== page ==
Listowel Town Square
A Christmas Poem (This is a heartbreaking one)
Christmas at Sea by Robert Louis Stevenson
The sheets were frozen hard, and they cut the naked hand;
The decks were like a slide, where a seaman scarce could stand;
The wind was a nor’wester, blowing squally off the sea;
And cliffs and spouting breakers were the only things a-lee.
They heard the surf a-roaring before the break of day;
But ’twas only with the peep of light we saw how ill we lay.
We tumbled every hand on deck instanter, with a shout,
And we gave her the maintops’l, and stood by to go about.
All day we tacked and tacked between the South Head and the North;
All day we hauled the frozen sheets, and got no further forth;
All day as cold as charity, in bitter pain and dread,
For very life and nature we tacked from head to head.
We gave the South a wider berth, for there the tide race roared;
But every tack we made we brought the North Head close aboard:
So’s we saw the cliffs and houses, and the breakers running high,
And the coastguard in his garden, with his glass against his eye.
The frost was on the village roofs as white as ocean foam;
The good red fires were burning bright in every ‘long-shore home;
The windows sparkled clear, and the chimneys volleyed out;
And I vow we sniffed the victuals as the vessel went about.
The bells upon the church were rung with a mighty jovial cheer;
For it’s just that I should tell you how (of all days in the year)
This day of our adversity was blessèd Christmas morn,
And the house above the coastguard’s was the house where I was born.
O well I saw the pleasant room, the pleasant faces there,
My mother’s silver spectacles, my father’s silver hair;
And well I saw the firelight, like a flight of homely elves,
Go dancing round the china plates that stand upon the shelves.
And well I knew the talk they had, the talk that was of me,
Of the shadow on the household and the son that went to sea;
And O the wicked fool I seemed, in every kind of way,
To be here and hauling frozen ropes on blessèd Christmas Day.
They lit the high sea-light, and the dark began to fall.
‘All hands to loose top gallant sails,’ I heard the captain call.
‘By the Lord, she’ll never stand it,’ our first mate, Jackson, cried.
… ‘It’s the one way or the other, Mr. Jackson,’ he replied.
She staggered to her bearings, but the sails were new and good,
And the ship smelt up to windward just as though she understood.
As the winter’s day was ending, in the entry of the night,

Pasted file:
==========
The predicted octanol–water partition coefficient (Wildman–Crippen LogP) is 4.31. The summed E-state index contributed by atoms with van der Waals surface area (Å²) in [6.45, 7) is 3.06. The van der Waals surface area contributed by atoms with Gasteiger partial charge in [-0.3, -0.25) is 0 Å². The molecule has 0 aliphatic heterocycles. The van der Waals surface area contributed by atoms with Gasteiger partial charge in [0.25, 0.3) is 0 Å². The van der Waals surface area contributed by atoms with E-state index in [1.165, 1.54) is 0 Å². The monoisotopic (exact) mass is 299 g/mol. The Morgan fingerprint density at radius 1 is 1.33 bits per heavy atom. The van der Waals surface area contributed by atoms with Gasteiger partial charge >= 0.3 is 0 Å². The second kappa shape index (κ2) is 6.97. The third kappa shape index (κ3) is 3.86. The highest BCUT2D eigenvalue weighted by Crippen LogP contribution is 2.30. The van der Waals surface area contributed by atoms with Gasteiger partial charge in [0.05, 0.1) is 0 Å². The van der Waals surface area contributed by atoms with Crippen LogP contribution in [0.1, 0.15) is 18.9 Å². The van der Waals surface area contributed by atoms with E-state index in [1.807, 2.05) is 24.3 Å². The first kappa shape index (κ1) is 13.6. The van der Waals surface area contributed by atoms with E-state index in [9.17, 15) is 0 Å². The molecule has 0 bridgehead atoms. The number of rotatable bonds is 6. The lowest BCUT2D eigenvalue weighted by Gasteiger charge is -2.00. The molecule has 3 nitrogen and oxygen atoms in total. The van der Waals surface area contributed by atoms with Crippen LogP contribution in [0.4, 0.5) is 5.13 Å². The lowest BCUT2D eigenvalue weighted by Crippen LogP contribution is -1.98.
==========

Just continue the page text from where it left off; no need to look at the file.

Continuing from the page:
We cleared the weary headland, and passed below the light.
And they heaved a mighty breath, every soul on board but me,
As they saw her nose again pointing handsome out to sea;
But all that I could think of, in the darkness and the cold,
Was just that I was leaving home and my folks were growing old.
Some photos from Listowel Enterprise Town evening
Life in Cork in 1836 was tough
This story comes from the Durrus History Society. Durrus ia a small town in west Cork
1836 Evidence of Father John Kelleher, Early Statistician, to Poor Laws (Ireland), Enquiry.
Muintir Bháire There are in these parishes about 50 and at least that number of individuals who endeavour to make out a livelihood by buying eggs here and taking them to Cork where they are bought for the English market. These individuals are generally young women of blameless morals and great industry the distance they have to travel barefooted with such a load as 300 eggs in a basket on their backs is to many no less than 50 miles. Some will take so many as 350 of these eggs others not more than 200 they generally bring as heavy a load back from the city. And make ten or a dozen such journeys each year. The time devoted to such a journey is generally a week, their profits are inconsiderable perhaps about £3 in the year.
Where Age is no Barrier
Friends, Lilly and Maureen knitting with Knitwits in Scribes
Here is the link to the Girl Guides Camp in Dromin in 1992 as recorded by Michael Guerin
Scribes is changing hands
Brigita, on the left is taking over from Namir in Scribes in Church Street. We will miss Namir’s genial presence and invariable good humour and wit.
Brigita will be very different but a good different. She is a lovely genial lady, a great cook and immensely talented. I wish her the best of luck and I look forward to many more happy hours in Scribes.
You all know Chris Grayson from his beautiful Nature photographs which I love to share with you. Chris is not a native Kerryman but he is the next best thing, an adopted one. He loves his Kerry home and he celebrates it often in stunning photos.
Chris has another string to his bow. He is a dedicated runner. Last weekend he won the Clonakilty marathon. Congratulations to a great friend of Listowel connection. May you go on to many more such successes.